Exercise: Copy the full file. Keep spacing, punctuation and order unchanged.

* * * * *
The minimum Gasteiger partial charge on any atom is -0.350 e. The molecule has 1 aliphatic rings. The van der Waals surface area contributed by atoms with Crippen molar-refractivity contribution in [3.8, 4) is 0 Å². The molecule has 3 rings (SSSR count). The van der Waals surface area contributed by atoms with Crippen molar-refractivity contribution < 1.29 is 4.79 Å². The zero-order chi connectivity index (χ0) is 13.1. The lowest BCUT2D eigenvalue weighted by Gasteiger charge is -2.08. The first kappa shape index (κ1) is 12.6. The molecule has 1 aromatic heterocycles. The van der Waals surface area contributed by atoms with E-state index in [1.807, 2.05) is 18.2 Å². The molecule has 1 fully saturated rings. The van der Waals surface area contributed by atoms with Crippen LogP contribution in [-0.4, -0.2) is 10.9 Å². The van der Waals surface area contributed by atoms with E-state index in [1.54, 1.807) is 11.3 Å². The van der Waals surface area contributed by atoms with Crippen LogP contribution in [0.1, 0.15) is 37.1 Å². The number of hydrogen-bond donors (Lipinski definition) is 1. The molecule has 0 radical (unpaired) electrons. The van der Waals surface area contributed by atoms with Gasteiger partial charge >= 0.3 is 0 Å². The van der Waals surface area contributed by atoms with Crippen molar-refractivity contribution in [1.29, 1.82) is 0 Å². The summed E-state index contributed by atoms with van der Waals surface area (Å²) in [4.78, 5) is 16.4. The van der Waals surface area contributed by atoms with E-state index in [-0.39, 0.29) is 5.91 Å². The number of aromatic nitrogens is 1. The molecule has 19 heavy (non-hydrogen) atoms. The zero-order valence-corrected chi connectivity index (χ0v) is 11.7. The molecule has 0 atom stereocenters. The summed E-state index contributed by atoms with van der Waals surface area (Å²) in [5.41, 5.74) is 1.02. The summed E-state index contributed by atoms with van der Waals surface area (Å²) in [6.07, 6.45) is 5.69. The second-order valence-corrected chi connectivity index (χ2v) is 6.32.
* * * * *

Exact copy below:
The minimum Gasteiger partial charge on any atom is -0.350 e. The molecule has 1 aliphatic rings. The van der Waals surface area contributed by atoms with Crippen molar-refractivity contribution in [3.8, 4) is 0 Å². The molecule has 3 rings (SSSR count). The van der Waals surface area contributed by atoms with Crippen molar-refractivity contribution < 1.29 is 4.79 Å². The zero-order chi connectivity index (χ0) is 13.1. The lowest BCUT2D eigenvalue weighted by Gasteiger charge is -2.08. The first kappa shape index (κ1) is 12.6. The molecule has 1 aromatic heterocycles. The van der Waals surface area contributed by atoms with E-state index in [1.807, 2.05) is 18.2 Å². The molecule has 1 fully saturated rings. The van der Waals surface area contributed by atoms with Crippen LogP contribution in [-0.4, -0.2) is 10.9 Å². The van der Waals surface area contributed by atoms with E-state index in [1.54, 1.807) is 11.3 Å². The van der Waals surface area contributed by atoms with Crippen LogP contribution in [0.1, 0.15) is 37.1 Å². The number of hydrogen-bond donors (Lipinski definition) is 1. The molecule has 0 radical (unpaired) electrons. The van der Waals surface area contributed by atoms with Gasteiger partial charge >= 0.3 is 0 Å². The van der Waals surface area contributed by atoms with Crippen molar-refractivity contribution in [1.29, 1.82) is 0 Å². The summed E-state index contributed by atoms with van der Waals surface area (Å²) in [4.78, 5) is 16.4. The van der Waals surface area contributed by atoms with E-state index in [-0.39, 0.29) is 5.91 Å². The number of aromatic nitrogens is 1. The molecule has 19 heavy (non-hydrogen) atoms. The zero-order valence-corrected chi connectivity index (χ0v) is 11.7. The molecule has 0 atom stereocenters. The summed E-state index contributed by atoms with van der Waals surface area (Å²) in [5.41, 5.74) is 1.02. The summed E-state index contributed by atoms with van der Waals surface area (Å²) in [6.07, 6.45) is 5.69. The second-order valence-corrected chi connectivity index (χ2v) is 6.32.